So, eg, if the first member is an int, read exactly four bytes from the beginning into an int. If the next member is a string, keep a placeholder (index or pointer) to the beginning. Then you keep going until you find the '\0'. Now you know how long the data is and where it starts in the buffer, place that into a string. Don't just throw it all into a string, search that for zero, truncate, and put the data back or whatever it is you were thinking.

    Also, for your statically sized numerical types, don't just use int, use int32_t or whatever is precisely appropriate.
    Last edited by MK27; 01-11-2012 at 02:21 PM.
    C programming resources:
    GNU C Function and Macro Index -- glibc reference manual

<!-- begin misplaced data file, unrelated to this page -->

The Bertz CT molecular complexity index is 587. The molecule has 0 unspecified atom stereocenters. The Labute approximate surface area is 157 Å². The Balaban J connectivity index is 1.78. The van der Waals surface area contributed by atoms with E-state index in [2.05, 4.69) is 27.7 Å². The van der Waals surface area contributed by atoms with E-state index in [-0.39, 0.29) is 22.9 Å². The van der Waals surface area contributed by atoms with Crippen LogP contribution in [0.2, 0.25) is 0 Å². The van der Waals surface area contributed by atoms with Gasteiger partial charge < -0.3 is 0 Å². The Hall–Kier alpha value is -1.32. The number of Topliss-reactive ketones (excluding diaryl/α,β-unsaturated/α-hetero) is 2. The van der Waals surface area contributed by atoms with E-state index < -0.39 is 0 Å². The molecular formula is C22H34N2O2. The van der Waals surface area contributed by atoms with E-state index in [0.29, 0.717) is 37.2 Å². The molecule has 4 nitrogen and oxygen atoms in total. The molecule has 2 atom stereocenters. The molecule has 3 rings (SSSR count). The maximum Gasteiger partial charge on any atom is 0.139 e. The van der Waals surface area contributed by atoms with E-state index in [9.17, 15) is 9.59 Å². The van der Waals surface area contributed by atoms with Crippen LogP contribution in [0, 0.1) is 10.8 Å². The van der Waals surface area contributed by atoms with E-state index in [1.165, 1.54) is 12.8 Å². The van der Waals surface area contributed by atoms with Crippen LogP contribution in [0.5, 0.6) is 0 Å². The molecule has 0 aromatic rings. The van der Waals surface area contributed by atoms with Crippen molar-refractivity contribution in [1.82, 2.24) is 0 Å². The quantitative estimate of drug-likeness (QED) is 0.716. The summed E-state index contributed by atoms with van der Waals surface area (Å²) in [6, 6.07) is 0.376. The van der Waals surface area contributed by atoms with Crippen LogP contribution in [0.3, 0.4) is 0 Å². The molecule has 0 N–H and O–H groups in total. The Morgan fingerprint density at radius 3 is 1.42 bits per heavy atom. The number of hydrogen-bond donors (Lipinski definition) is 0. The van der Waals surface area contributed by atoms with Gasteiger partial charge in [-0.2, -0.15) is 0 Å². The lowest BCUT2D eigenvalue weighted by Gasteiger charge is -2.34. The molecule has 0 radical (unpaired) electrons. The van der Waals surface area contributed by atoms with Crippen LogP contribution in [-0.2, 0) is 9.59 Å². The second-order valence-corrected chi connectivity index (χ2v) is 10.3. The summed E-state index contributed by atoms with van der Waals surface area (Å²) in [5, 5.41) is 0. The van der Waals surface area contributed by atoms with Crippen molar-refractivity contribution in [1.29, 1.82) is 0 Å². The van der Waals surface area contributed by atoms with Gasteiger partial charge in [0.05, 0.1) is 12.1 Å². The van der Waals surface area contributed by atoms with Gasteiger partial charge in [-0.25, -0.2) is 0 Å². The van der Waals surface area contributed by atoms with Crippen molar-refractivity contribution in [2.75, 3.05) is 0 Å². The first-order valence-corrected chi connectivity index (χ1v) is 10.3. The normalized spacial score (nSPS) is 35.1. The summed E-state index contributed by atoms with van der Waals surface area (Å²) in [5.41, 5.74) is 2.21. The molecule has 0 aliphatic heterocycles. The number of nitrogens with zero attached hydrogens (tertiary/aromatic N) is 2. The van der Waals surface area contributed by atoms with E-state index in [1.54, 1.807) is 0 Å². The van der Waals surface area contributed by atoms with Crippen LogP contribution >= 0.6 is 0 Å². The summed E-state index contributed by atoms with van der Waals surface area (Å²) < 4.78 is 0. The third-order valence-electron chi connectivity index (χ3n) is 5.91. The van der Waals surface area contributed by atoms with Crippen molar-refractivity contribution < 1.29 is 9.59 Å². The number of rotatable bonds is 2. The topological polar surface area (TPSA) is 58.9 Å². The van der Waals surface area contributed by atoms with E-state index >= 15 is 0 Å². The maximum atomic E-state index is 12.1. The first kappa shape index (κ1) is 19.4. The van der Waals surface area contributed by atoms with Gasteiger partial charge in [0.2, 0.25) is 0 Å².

The C Book -- nice online learner guide
    Current ISO draft standard
    CCAN -- new CPAN like open source library repository
    3 (different) GNU debugger tutorials: #1 -- #2 -- #3
    cpwiki -- our wiki on sourceforge

  6. #21
    and the hat of int overfl Salem's Avatar
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    So where in the spec does it say that the strings are a given length?
    Code:
        char ServerName[256];
        char Map[32];
        char GameDirectory[32];
        char GameDescription[256];
    Because you can't guarantee the padding and alignment in your code, you should really do it the long way. Well you can mostly fix P&A with say #pragma pack, if your compiler supports it, but there's no way to fix Endianness if your machine differs from the sender.